Petitioners owned (2) parcels of land. In 1949 MCIAA wanted to lots of petitioners for the proposed expansion of Lahug Airport. To entice the landowners to cede their properties, the government assured them that they could repurchase their lands once Lahug Airport was closed or its operations transferred to Mactan Airport. On December 1961 the RTC promulgated its Decision condemning lots of petitioner and other lots for public use upon payment of just compensation. Petitioners were paid. At the end of 1991 Lahug Airport ceased operations. Lots of petitioners which had been expropriated for the extension of Lahug Airport were not utilized. In fact, no expansion of Lahug Airport was undertaken by MCIAA. On March 1997 petitioners filed a complaint for reconveyance and damages with RTC against respondent MCIAA to compel the repurchase of their lots.
Must just compensation include interest? How much?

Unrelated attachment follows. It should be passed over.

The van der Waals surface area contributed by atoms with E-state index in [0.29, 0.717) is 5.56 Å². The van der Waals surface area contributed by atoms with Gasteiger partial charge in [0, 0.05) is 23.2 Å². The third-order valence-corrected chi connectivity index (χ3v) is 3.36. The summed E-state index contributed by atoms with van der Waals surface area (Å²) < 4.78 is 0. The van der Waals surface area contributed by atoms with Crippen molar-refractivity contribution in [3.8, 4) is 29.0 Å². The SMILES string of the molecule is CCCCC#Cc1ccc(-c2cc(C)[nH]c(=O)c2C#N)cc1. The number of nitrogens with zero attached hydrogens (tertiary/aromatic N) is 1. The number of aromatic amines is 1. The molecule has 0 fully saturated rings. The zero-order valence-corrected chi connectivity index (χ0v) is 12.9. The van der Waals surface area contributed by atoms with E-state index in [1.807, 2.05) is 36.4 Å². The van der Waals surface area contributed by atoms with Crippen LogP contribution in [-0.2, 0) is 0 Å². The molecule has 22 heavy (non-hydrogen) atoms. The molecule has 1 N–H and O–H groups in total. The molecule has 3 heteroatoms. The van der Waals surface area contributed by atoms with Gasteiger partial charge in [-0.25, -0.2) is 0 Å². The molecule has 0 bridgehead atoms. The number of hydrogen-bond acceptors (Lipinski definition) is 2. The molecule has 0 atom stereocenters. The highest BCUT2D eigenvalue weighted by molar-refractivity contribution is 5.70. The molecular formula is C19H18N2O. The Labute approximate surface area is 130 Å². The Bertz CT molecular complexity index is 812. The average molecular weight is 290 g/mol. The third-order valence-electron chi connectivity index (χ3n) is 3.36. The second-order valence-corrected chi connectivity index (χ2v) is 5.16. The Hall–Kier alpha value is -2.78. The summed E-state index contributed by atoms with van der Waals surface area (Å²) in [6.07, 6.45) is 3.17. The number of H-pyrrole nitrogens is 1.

NO, only if property is taken for public use before compensation is deposited with the court having jurisdiction over the case, the final compensation must include interests on its just value to be computed from the time the property is taken to the time when compensation is actually paid or deposited with the court. In fine, between the taking of the property and the actual payment, legal interests accrue in order to place the owner in a position as good as (but not better than) the position he was in before the taking occurred. The amount of the interest is 6% per annum as stated in the Rules of Court.
MCIAA as representative of the State is obliged to reconvey the lots to petitioners who shall hold the same subject to existing liens thereon, i.e., leasehold right of DPWH. In return, petitioners as if they were plaintiff-beneficiaries of a constructive trust must restore to MCIAA what they received as just compensation for the expropriation of the lots with consequential damages by way of legal interest from 16 November 1947. Petitioners must likewise pay MCIAA the necessary expenses it may have incurred in sustaining the properties and the monetary value of its services in managing them to the extent that petitioners will be benefited thereby. The government however may keep whatever income or fruits it may have obtained from the parcels of land, in the same way that petitioners need not account for the interests that the amounts they received as just compensation may have earned in the meantime. As a matter of justice and convenience, the law considers the fruits and interests as the equivalent of each other.